FDI also moves from the Emirates to Asia. The UAE was ranked the 19th largest source of global FDI in 2018, with outflows totaling $15 billion. The UAE has stock investments in Singapore valued at $3.6 billion and is the tenth-largest investor in India, with stocks valued at $4.76 billion, making it the top source of investments among Arab countries. The importance of Emirati investments into India is evident in the range of infrastructure projects planned, including railways, ports, airports, industrial corridors, and roads. This is being institutionalized through partnerships between India’s National Investment & Infrastructure Fund and Abu Dhabi Investment Authority and DP World.
The UAE has established joint investment funds as another means to develop economic relations with Asian states. During Mohammed bin Zayed’s state visit to China in 2015, Mubadala, one of the UAE’s sovereign wealth funds, signed a $10 billion joint investment fund with China Development Bank Capital and China’s State Administration of Foreign Exchange, called the UAE-China Joint Investment Fund, capitalized equally by both governments. President Xi Jinping described the fund as a means of strengthening strategic and economic relations, while the crown prince said it “represents the next stage of our partnership as we seek to work more closely in developing our economies and contributing to global growth.” DP World has established a joint investment fund with India’s National Investment and Infrastructure Fund, set up in 2018 and capitalized with $3 billion, to “acquire assets and develop projects in sea and river ports, freight corridors, special economic zones, inland container terminals, and logistics infrastructure such as cold storage.” Korea too has an investment cooperation agreement with the UAE; the Investment Corporation of Dubai and Korea Investment Corporation signed a deal in 2015 “that facilitates communication between the two organizations while empowering them to jointly explore investment opportunities in the UAE, South Korea, and other countries.”
Migrant Labor & Remittances
One interesting element of the UAE-Asia relationship is the large role of Asian labor in the Emirates’ economy. The relatively small local population has resulted in reliance on expatriate labor, and much of this has come from Asia. Nearly 60% of the country’s population comes from South Asia alone, and there are substantial Chinese, Filipino, and Indonesian communities as well – these three countries together represent more than 1 million, or around 10 percent, of the UAE’s population. As such, remittances from the UAE play a large role in the economic relations between the UAE and many Asian countries. The UAE was the world’s second-largest outward remittance country in 2018 after the United States; in 2019, remittances from the Emirates were valued at AED 165 billion, or approximately $44 billion. Of this, the top three destinations for this outflow were India, Pakistan, and the Philippines.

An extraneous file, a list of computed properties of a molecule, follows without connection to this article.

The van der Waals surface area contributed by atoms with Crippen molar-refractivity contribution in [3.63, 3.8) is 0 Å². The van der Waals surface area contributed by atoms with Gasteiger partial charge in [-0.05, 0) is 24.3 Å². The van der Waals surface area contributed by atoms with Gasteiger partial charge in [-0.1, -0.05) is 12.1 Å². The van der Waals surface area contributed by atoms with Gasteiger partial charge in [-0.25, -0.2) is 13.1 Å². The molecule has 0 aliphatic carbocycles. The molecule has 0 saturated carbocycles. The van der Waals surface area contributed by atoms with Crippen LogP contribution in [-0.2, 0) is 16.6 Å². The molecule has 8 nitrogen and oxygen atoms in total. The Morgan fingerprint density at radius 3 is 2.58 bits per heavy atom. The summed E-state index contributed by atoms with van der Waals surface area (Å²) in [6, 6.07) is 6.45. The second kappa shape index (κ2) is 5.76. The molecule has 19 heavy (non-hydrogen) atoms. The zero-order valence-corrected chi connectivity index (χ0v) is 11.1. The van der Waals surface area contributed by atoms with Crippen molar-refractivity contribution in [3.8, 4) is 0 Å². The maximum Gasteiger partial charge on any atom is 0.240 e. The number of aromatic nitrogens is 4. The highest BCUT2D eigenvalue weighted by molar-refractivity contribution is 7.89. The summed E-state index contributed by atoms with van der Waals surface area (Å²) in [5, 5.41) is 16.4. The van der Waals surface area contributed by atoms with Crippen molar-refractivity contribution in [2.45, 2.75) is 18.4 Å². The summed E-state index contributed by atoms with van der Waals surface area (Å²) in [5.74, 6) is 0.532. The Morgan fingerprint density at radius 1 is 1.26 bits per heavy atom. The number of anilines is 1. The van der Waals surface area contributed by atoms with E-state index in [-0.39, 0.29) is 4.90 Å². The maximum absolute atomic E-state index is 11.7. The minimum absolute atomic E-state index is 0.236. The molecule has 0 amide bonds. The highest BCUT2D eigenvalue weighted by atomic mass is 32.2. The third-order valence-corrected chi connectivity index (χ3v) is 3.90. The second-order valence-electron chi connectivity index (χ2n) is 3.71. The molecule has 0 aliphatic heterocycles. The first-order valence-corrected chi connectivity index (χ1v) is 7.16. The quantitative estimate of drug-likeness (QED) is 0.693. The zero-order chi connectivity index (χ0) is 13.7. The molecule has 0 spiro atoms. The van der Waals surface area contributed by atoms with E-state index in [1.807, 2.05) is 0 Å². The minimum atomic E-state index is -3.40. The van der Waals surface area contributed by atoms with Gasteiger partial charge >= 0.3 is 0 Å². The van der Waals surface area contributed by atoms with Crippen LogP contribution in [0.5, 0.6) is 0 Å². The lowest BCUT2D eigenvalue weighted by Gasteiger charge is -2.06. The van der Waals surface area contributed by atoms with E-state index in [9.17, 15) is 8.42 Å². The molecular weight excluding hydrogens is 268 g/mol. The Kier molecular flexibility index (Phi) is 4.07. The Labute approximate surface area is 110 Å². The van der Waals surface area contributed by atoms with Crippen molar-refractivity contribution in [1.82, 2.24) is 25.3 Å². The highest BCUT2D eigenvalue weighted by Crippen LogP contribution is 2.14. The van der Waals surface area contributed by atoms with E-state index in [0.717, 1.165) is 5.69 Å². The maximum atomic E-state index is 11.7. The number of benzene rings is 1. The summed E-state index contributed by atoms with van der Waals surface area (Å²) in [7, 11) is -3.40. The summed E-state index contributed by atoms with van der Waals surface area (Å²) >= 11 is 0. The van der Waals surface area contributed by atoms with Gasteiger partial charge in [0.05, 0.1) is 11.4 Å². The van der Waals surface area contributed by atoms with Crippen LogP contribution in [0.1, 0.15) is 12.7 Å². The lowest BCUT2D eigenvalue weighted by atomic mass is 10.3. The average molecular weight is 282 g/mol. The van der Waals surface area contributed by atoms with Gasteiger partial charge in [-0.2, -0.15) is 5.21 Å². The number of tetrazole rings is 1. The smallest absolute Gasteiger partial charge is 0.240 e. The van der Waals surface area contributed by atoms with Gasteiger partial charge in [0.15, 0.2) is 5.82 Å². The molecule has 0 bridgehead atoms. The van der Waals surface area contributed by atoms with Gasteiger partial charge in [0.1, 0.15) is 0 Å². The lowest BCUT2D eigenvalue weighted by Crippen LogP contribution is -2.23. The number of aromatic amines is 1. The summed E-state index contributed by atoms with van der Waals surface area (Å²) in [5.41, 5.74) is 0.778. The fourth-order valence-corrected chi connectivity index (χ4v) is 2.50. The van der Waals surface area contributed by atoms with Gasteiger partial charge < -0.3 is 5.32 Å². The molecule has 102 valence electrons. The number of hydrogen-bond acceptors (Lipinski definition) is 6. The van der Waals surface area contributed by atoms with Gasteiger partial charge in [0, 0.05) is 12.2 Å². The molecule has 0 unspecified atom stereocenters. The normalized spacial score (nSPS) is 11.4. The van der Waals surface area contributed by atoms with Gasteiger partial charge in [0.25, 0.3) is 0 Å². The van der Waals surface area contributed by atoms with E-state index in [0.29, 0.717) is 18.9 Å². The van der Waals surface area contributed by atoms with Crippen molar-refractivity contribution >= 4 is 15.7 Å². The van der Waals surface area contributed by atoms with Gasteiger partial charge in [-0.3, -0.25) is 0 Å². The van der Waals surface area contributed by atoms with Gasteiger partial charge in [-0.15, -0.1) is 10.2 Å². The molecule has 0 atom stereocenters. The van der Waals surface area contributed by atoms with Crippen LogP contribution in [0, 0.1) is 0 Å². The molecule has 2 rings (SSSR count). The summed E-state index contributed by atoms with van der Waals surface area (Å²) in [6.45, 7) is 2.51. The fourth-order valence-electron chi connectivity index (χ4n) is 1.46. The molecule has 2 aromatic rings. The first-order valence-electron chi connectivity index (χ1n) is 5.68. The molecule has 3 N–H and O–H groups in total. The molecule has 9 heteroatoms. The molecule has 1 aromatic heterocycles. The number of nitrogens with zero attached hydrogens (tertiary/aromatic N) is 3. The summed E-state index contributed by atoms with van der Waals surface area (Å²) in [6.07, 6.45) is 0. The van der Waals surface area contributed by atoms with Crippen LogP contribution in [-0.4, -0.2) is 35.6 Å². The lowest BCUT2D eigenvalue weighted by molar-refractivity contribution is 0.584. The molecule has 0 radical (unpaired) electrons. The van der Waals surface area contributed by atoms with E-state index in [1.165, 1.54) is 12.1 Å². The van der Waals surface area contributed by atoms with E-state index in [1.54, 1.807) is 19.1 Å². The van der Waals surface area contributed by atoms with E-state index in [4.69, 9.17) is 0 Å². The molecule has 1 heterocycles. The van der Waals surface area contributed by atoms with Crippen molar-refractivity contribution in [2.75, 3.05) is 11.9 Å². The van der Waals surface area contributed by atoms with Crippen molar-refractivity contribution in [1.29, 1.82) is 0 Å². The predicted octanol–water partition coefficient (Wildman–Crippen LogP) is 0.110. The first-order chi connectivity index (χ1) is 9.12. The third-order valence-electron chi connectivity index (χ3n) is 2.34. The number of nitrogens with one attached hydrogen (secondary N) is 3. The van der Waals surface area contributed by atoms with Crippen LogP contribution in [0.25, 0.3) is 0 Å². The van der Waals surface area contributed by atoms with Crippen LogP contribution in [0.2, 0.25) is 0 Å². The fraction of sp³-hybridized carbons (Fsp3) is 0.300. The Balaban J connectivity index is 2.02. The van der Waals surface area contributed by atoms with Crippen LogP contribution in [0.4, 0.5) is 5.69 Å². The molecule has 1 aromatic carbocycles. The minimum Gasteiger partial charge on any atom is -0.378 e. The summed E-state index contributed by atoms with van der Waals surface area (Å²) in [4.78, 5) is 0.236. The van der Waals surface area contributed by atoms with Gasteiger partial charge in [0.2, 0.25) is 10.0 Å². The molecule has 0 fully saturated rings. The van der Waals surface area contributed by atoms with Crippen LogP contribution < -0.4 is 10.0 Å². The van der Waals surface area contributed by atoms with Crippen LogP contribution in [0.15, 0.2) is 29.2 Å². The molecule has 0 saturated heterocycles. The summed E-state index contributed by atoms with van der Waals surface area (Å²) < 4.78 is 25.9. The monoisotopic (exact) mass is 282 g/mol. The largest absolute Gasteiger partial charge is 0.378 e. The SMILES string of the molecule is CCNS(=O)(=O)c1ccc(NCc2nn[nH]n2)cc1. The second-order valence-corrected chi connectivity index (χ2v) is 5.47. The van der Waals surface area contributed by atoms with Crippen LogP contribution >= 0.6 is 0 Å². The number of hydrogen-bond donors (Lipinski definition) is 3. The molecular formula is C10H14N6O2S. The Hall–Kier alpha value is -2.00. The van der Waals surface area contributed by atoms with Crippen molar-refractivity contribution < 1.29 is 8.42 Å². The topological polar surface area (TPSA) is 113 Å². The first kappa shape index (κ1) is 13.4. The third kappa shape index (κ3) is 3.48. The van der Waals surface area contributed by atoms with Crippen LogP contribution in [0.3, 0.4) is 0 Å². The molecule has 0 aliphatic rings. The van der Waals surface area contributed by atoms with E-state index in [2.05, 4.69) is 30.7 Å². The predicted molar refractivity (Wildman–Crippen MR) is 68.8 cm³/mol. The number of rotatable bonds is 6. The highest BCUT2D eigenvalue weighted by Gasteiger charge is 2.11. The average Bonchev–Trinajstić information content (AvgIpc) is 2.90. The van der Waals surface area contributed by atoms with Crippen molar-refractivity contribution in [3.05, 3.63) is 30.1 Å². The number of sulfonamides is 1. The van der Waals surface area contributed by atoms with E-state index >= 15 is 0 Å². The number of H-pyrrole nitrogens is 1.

In short, through trade, investment, and energy, the UAE has established itself as a major Middle East partner throughout Asia, a process that has become apparent with the depth and breadth of engagement over the past decade.
UAE's Top Remittance Destinations
Strategic & Diplomatic Relations
These dense economic ties are not taking place in isolation. The UAE has been actively developing its political and diplomatic relations across Asia in recent years, befitting such a large growth in shared economic interests. This has involved frequent high-level bilateral visits both to and from the UAE as Emirati leaders and their Asian counterparts have worked to strengthen relations that until recently were relatively underdeveloped.
The UAE’s increased clout in Middle Eastern political, economic, and security affairs has made Abu Dhabi an important stop for global leaders, and recent years have seen a growth in Asian state and official visits. Given the centrality of Middle East energy to Asian economies, strong relations with influential regional states are important, and we have seen a corresponding outreach from Asian capital cities to Abu Dhabi. Five Korean presidents have visited since the Barakah deal was announced in 2009. Prime Minister Shinzo Abe has visited four times, and Prime Minister Narendra Modi has paid three state visits. With much of the Middle East marred by political, economic, and security turbulence, the UAE’s relative stability and increasingly muscular regional foreign policy make it an important partner for leaders with an interest in the region.
This is especially relevant in light of the normalization of diplomatic relations between the UAE and Israel, announced in August 2020. While this was perceived as a dramatic turn of events in the Middle East, the two countries have been cooperating quietly for many years. To openly establish ties was a matter of formalizing a bilateral relationship that had become increasingly mature. For Asian countries with interests in the Middle East, the UAE-Israel relationship is significant in that it makes it easier to navigate regional tensions, allowing them to continue strengthening their own ties to Israel without alienating their partners in Abu Dhabi.
UAE-Asia Bilateral Visits and Joint Exercises
A New Tool in UAE’s Diplomatic Toolkit